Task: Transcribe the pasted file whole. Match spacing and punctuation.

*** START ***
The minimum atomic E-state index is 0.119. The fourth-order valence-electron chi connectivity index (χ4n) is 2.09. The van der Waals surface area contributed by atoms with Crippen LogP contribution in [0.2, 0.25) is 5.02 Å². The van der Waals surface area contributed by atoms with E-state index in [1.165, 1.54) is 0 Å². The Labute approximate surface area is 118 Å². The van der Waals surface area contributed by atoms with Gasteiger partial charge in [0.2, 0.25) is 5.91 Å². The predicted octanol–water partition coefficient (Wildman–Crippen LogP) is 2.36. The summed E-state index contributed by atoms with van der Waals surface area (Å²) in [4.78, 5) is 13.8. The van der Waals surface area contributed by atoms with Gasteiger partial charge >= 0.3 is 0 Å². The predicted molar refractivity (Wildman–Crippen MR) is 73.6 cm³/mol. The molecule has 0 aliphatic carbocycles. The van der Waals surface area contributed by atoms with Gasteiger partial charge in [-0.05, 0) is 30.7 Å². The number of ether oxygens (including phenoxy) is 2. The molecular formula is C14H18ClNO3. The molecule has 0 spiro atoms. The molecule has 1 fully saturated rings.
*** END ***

The minimum atomic E-state index is 0.119. The fourth-order valence-electron chi connectivity index (χ4n) is 2.09. The van der Waals surface area contributed by atoms with Crippen LogP contribution in [0.2, 0.25) is 5.02 Å². The van der Waals surface area contributed by atoms with E-state index in [1.165, 1.54) is 0 Å². The Labute approximate surface area is 118 Å². The van der Waals surface area contributed by atoms with Gasteiger partial charge in [0.2, 0.25) is 5.91 Å². The predicted octanol–water partition coefficient (Wildman–Crippen LogP) is 2.36. The summed E-state index contributed by atoms with van der Waals surface area (Å²) in [4.78, 5) is 13.8. The van der Waals surface area contributed by atoms with Gasteiger partial charge >= 0.3 is 0 Å². The predicted molar refractivity (Wildman–Crippen MR) is 73.6 cm³/mol. The molecule has 0 aliphatic carbocycles. The van der Waals surface area contributed by atoms with Gasteiger partial charge in [-0.05, 0) is 30.7 Å². The number of ether oxygens (including phenoxy) is 2. The molecular formula is C14H18ClNO3. The molecule has 0 spiro atoms. The molecule has 1 fully saturated rings.